Appellants contend that said provision requires a stay of the trial of the case as to them until the resolution of the bankruptcy proceedings filed by their co-defendants under Chapter 11 of the Bankruptcy Act. The thrust of their argument is that the claims of the plaintiff are inextricably interwoven and present such closely related issues of law and fact that just resolution of the case cannot be accomplished without the presence at the trial of the defendants now seeking relief in the bankruptcy court. They seek to justify this construction of § 362 by attributing to it broad remedial provisions designed to stop random prosecution of claims involving interests of the debtor and place them in the bankruptcy court. They contend that the co-defendants, now the subject of bankruptcy proceedings, are essential parties to a just resolution of the case. They further argue that they are indispensable and necessary parties under Rule 19 of the Federal Rules of Civil Procedure.

We are not persuaded by these arguments. In concluding that the remaining co-defendants cannot avail themselves of the automatic stay provisions of 11 U.S.C. § 362(a), applicable to those defendants under the protection of the bankruptcy court, we need only examine the plain wording of the statute itself. It provides only for an automatic stay of any judicial proceeding "against the debtor." Section 362(a)(1). The words "applicable to all entities" denotes that the stay accorded the "debtor" is without limit or exception and that the "debtor" is protected from the pursuit of actions by any party of any character during the period of the stay. That insulation, however, belongs exclusively to the "debtor" in bankruptcy. It is to be noted also that of the remaining subsections of Section 362(a), namely 2, 5, 6, 7, and 8 (listing the kinds of proceedings stayed), specifically refer to "the debtor," and that subsections 3 and 4 refer to "the estate of the bankrupt."

In considering this very issue, the Fifth Circuit observed that a literal interpretation of § 362(a) is bolstered by language which is notably absent from its provisions. By way of comparison, Chapter 13 specifically authorizes the stay of actions against co-debtors. 11 U.S.C. § 1301(a). No such shield is provided Chapter 11 co-debtors by § 362(a). Wedgeworth, et al. v. Fibreboard Corporation, et al., 706 F.2d 541 (Fifth Circuit, 1983).

Since argument of this case, we procured a pre-publication copy of the very recent case of Wedgeworth, et al. v. Fibreboard Corporation, et al., supra, along with two other consolidated cases decided May 24, 1983, by the Fifth Circuit. We are in accord with the court's holding therein and have cited it in this opinion. Further, since the opinion of this Court was rendered, this Court takes note of the Sixth Circuit holding in accord with Wedgeworth in Lincoln Lynch, et al. v. Johns-Manville Sales Corp., et al., 710 F.2d 1194, 1983.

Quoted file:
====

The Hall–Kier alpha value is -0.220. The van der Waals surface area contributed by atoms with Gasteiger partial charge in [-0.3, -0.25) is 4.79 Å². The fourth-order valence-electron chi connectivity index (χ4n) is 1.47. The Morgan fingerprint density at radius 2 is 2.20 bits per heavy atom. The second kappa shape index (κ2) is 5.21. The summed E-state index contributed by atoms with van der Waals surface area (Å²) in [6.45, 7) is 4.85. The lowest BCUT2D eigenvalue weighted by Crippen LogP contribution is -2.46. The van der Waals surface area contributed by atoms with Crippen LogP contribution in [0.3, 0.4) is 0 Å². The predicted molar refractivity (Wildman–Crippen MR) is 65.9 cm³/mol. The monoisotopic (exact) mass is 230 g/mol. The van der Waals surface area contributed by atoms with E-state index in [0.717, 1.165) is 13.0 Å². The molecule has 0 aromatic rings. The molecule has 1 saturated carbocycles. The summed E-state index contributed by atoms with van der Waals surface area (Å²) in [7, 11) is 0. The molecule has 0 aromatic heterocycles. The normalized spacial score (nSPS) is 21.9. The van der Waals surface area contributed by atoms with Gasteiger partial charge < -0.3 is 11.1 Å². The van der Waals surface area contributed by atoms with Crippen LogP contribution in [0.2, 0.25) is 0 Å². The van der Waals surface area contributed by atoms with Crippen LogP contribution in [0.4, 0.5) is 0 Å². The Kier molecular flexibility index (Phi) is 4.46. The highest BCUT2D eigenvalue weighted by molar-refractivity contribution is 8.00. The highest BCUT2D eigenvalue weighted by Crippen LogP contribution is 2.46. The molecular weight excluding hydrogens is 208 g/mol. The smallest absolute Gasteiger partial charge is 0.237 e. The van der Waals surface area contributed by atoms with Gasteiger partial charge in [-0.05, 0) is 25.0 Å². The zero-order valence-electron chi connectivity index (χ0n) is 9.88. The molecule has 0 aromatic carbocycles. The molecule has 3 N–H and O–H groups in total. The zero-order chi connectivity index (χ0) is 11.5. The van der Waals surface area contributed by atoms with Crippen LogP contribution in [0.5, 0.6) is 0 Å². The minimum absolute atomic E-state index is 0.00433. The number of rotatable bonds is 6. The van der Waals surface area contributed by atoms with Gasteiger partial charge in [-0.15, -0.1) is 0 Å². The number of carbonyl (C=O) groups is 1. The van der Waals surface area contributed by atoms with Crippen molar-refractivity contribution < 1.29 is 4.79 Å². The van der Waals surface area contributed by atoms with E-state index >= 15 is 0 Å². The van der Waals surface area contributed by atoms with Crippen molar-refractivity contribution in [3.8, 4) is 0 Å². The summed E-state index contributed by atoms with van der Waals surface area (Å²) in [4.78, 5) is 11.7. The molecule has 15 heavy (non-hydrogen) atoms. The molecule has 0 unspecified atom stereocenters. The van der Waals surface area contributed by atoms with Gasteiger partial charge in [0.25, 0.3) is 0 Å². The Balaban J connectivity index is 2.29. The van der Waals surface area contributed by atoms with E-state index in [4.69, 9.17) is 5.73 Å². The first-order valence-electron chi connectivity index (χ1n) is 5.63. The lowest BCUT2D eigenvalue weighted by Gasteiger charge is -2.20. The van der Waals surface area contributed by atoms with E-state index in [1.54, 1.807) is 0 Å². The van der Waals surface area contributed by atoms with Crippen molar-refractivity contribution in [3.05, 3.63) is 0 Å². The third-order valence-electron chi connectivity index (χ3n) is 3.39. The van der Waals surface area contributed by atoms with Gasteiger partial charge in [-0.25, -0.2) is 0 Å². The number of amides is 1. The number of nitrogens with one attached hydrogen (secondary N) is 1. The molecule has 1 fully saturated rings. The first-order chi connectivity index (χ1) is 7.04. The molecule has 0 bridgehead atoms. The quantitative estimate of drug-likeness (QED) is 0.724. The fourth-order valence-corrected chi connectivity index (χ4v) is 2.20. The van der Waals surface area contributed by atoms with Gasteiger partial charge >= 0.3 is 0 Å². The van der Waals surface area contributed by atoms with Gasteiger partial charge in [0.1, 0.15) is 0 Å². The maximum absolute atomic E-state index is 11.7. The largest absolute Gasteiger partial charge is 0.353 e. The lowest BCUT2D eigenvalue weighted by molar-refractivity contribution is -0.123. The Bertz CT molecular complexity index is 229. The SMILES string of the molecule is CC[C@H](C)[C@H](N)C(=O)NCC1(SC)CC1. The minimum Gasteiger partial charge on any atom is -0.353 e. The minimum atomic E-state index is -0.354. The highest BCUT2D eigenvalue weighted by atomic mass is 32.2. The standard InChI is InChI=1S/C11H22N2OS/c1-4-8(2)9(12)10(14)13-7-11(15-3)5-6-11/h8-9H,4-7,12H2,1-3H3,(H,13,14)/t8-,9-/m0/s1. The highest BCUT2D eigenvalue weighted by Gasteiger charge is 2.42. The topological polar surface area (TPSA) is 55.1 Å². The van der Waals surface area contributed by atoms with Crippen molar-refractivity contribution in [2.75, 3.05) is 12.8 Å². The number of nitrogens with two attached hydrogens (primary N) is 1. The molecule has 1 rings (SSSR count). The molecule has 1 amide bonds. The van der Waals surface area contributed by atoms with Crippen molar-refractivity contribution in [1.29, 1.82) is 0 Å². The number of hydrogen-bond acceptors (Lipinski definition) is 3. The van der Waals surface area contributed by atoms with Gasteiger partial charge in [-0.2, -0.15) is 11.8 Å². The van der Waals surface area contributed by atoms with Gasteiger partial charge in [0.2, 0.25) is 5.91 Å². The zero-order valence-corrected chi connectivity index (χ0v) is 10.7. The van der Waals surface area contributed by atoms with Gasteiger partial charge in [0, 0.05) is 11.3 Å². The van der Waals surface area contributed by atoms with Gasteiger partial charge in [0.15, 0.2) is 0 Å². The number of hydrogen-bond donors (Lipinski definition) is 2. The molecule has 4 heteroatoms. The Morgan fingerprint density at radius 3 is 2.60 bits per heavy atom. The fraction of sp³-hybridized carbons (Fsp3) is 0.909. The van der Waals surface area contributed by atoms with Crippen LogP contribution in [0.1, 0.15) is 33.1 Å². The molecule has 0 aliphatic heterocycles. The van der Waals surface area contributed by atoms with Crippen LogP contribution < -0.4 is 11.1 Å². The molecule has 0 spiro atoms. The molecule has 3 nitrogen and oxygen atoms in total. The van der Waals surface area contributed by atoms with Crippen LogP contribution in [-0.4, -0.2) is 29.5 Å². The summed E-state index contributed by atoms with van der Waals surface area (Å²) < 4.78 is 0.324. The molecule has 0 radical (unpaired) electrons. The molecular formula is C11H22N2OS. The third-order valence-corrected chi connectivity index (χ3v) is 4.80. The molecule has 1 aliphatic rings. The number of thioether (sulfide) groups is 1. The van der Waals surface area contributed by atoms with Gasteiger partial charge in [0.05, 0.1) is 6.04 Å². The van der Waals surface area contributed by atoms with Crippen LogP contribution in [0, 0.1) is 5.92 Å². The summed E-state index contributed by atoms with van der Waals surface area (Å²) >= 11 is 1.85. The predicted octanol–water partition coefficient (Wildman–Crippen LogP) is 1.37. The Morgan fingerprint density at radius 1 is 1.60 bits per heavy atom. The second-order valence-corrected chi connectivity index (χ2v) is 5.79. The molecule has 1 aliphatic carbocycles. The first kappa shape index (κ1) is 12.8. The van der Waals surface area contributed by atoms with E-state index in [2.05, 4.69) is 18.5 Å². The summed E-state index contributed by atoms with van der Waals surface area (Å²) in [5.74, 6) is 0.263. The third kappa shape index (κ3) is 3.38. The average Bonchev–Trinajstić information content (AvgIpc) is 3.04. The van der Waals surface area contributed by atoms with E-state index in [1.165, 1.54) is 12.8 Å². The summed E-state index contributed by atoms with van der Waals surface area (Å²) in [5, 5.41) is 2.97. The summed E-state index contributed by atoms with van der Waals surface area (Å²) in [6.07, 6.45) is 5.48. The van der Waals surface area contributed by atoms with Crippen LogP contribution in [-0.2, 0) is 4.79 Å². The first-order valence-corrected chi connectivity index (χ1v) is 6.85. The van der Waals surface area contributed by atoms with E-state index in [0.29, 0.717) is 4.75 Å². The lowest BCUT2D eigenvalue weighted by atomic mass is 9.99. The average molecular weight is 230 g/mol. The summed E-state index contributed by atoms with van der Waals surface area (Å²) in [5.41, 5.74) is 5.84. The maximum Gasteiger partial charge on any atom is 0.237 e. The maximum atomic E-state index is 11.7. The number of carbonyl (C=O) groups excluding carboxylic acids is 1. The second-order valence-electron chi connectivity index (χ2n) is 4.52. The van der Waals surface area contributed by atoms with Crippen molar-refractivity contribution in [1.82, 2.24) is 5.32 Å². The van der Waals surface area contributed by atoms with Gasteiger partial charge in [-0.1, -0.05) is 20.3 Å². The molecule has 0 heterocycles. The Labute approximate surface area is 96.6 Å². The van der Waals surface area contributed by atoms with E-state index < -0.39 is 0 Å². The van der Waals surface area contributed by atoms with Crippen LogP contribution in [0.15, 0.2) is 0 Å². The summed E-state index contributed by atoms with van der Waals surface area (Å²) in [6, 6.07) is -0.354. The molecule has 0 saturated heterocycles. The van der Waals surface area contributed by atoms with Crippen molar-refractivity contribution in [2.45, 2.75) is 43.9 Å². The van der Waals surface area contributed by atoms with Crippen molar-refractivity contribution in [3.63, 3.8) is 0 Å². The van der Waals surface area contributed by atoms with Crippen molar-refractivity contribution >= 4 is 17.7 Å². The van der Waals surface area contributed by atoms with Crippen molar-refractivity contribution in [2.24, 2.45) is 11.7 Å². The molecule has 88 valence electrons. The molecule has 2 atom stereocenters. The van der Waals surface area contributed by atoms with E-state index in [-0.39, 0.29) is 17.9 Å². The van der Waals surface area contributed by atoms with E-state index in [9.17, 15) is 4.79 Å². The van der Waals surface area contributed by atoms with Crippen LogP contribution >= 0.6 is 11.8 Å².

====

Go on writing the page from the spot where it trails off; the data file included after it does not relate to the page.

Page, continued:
The legislative history of the Act further supports the premise that the wording of the statute is clear and unambiguous and is not subject to judicial interference for any purpose. The notes of the Committee of the Judiciary recognize the debtor only as the beneficiary of the stay.

The automatic stay is one of the fundamental debtor protections provided by the bankruptcy laws. It gives the debtor a breathing spell from its creditors. It stops all collection efforts, all harassment, and all foreclosure actions. It permits the debtor to attempt a repayment or reorganization plan, or simply to be relieved of the financial pressures that drove him into bankruptcy.

See: S.Rep. No. 95-989, 95th Cong., 2d Sess. 54-55 (1978), reprinted in U.S. Code Cong. Admin.News, 1978, pp. 5787, 5840-5841.

The automatic stay also provides creditor protection. Without it, certain creditors would be able to pursue their own remedies against the debtor's property. Those who first acted would obtain payment of the claims in preference to and to the detriment of other creditors. Bankruptcy is designed to provide an orderly liquidation procedure under which all creditors are treated equally. A race of diligence by creditors for the debtor's assets prevents that.

See: H.R. Rep. No. 95-595, 95th Cong. 2d Sess. 349 (1978), reprinted in U.S. Code Cong. Admin.News, 1978, p. 6297.

The provisions of 11 U.S.C. § 362(a) are creatures of Congress and have the sanction thereof. Under the explicit terms of said section, the courts are powerless to grant the relief sought.